3 Wht is the best wy to clculte the definite integrl? Our experience in mth clsses suggests tht we might use the ntiderivtive pproch. We find function F such tht F = f, nd then b But this brings up two importnt questions:. How do we determine n ntiderivtive function? f(t)dt = F(b) F(). (7) 2. How difficult is it to evlute the ntiderivtive function t nd b? Sometimes the nswer to both questions is it s esy. For exmple, () consider 0 t3 dt. We know how to compute n ntiderivtive, nmely 4 t4, nd since this ntiderivtive is polynomil, we know how to evlute it efficiently using few rithmetic opertions. So we evlute 4 t4 0 = 4 0 = 4. Unfortuntely, most exmples re not so nice. For exmple, (b) consider x tdt. We know how to compute n ntiderivtive, nmely log e t, so we cn rewrite the integrl s x t dt = log e x log e = log e x. (8) To get numeric solution, we now need to evlute log e t x. Unfortuntely this is difficult  much more complicted thn evluting t. Any lgorithm for evluting log will be more complicted thn one for evluting t, while the re tht we re fter is completely determined by t. Some exmples re even worse. (c) Consider b e t2 dt, n integrl tht is useful in sttistics. The integrnd does hve n ntiderivtive, sy F (t) = e t2. But it is not esy to compute the ntiderivtive, or even to write down simple closedform. In fct, n efficient wy for evluting F t x is to compute the integrl x 0 f(t)dt. Finlly, (d) consider the integrl of the step function shown in Figure 3. Computing this integrl Figure 2: Approximting the Definite Integrl Using Subintervls is trivil. But no ntiderivtive exists. The bove discussion highlights fundmentl issue: the re we need to compute depends on the function f. Our ttempt to use the ntiderivtive pproch brings to the scene new function F whose properties my not be in tndem with those of the originl f. So is there method for clculting the definite integrl tht uses only informtion bout the function f? The nswer is yes, we cn use the definition of the definite integrl to pproximte its vlue, s shown in Figure 3. We strt by splitting up the intervl into subintervls of equl size h, then estimting the definite 3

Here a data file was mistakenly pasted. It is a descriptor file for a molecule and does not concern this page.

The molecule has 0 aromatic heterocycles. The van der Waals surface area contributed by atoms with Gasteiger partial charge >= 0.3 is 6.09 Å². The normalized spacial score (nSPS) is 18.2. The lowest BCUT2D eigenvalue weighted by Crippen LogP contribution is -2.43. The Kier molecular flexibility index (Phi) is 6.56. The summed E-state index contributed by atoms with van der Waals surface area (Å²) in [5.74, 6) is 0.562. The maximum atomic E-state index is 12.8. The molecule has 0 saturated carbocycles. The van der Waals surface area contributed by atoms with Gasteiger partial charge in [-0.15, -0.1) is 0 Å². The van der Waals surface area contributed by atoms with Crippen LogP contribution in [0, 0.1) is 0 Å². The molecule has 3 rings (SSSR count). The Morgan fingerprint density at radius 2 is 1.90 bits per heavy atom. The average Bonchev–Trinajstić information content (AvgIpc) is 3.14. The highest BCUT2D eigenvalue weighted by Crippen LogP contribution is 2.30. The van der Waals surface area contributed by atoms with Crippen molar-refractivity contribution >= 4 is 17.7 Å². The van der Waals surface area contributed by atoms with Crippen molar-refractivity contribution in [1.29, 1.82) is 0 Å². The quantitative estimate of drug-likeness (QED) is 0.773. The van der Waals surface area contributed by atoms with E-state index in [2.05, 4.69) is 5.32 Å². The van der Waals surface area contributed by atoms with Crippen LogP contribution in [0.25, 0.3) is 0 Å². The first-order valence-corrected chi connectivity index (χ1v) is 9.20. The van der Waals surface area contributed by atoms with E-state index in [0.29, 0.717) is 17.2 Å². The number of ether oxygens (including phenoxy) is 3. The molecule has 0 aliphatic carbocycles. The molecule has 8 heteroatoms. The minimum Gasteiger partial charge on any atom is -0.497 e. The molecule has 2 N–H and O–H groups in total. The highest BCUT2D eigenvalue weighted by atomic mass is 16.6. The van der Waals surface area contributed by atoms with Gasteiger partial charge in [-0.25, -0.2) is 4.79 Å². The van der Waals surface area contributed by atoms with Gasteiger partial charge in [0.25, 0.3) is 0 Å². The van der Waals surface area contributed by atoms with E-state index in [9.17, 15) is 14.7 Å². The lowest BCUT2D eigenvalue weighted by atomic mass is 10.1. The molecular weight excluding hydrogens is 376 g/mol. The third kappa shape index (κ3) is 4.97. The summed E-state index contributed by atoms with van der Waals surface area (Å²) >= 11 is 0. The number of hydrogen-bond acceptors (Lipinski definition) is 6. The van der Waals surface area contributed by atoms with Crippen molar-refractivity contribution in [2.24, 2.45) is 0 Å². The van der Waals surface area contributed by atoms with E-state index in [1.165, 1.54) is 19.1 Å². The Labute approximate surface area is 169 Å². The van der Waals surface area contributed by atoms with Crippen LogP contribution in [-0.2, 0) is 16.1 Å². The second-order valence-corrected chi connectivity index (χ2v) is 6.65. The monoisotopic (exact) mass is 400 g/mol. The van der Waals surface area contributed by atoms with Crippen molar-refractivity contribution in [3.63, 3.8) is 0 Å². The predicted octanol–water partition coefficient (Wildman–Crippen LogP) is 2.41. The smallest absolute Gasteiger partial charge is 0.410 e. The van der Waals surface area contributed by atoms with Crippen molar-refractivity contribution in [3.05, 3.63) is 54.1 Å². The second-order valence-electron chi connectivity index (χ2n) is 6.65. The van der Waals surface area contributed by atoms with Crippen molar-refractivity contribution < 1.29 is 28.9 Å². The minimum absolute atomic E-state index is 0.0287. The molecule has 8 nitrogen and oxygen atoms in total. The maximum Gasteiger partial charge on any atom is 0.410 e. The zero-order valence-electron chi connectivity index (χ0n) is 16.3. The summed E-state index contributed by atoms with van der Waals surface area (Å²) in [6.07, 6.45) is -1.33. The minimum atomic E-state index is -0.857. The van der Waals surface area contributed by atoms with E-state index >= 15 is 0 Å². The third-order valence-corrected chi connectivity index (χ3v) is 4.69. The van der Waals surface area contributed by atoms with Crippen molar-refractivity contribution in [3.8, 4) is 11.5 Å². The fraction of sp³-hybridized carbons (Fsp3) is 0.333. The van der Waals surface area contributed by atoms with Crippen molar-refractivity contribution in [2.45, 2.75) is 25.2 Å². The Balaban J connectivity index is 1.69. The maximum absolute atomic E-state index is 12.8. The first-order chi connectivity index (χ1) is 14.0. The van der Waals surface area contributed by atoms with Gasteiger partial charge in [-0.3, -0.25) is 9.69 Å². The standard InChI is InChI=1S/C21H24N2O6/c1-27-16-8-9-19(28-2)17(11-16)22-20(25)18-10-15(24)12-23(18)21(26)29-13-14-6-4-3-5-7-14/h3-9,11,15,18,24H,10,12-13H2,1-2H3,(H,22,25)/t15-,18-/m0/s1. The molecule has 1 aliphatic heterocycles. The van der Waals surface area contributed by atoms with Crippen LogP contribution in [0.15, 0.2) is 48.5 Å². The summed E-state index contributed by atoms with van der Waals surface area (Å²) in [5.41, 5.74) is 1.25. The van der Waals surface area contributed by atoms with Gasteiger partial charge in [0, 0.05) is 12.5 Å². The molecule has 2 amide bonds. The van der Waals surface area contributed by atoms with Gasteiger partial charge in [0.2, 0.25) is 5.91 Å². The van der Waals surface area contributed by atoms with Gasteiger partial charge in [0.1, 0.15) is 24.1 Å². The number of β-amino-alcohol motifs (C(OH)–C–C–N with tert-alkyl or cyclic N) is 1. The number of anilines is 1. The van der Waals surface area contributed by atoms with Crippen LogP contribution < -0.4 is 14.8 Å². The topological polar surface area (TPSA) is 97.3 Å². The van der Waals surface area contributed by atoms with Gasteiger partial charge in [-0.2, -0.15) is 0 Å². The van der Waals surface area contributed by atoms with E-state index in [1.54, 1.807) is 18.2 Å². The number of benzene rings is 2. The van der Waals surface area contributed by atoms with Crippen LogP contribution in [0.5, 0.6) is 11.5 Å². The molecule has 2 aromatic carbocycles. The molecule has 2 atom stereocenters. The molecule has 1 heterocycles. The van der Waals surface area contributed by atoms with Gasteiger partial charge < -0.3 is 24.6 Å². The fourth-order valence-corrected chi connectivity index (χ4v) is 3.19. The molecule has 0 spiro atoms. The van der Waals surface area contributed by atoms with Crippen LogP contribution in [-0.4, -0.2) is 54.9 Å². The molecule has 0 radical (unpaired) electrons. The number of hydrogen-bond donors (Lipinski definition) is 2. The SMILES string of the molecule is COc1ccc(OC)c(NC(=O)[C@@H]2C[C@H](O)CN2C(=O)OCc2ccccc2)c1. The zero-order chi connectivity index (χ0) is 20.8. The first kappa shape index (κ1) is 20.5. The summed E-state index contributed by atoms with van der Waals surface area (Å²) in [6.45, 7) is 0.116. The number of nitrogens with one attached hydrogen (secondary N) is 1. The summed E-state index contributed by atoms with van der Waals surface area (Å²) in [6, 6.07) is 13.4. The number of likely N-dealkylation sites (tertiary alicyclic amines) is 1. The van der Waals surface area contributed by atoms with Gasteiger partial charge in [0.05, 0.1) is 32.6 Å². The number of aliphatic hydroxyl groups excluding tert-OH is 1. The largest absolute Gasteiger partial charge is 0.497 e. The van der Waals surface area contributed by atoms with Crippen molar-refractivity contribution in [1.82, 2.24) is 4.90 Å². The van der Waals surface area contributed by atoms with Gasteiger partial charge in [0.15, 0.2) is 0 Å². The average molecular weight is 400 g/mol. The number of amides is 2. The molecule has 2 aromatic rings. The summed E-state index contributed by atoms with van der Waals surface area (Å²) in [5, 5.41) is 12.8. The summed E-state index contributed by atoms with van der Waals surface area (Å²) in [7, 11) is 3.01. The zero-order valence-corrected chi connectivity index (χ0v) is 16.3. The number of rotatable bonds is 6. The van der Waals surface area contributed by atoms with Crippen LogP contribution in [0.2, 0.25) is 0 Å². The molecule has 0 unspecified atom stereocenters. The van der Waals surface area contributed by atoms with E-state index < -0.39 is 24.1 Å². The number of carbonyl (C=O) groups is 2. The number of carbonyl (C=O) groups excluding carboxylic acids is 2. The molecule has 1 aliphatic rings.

4 integrl over ech subintervl, then dding them ll together. If we split the intervl [, b] into N subintervls of equl width h = b N, we cn clculte the definite integrl s: b f(t)dt = N j= +jh +(j )h f(t)dt. (9) + 2h + h b Figure 3: Approximting the Definite Integrl Using Subintervls We hve reduced the problem to estimting the definite integrl over smller subintervls. Here re two possible strtegies for estimting the smller definite integrls: Rectngle Rule +h f(t)dt f()h (0) In the rectngle rule, we clculte the re of the rectngle with width h nd height determined by evluting the function t the left endpoint of the intervl. Midpoint Rule +h f(t)dt f( + h )h () 2 In the midpoint rule, we clculte the re of the rectngle with width h nd height determined by evluting the function t the midpoint of the intervl. These two methods re depicted in Figure 3. Using these methods, we cn clculte the definite integrl by simply evluting the originl function t definite points, which we should lwys be ble to do (the previling ssumption is tht we hve n lgorithm for evluting f. In the bsence of such lgorithm, we ctully do not know wht f is). We cn improve the precision in ech cse by chnging the size of the subintervls h  the smller the subintervl, the greter the precision. The next question is, how cn we decide which of these lgorithms to use? Intuitively, it seems tht the midpoint rule would be better choice, but how cn we quntify this intuition? 4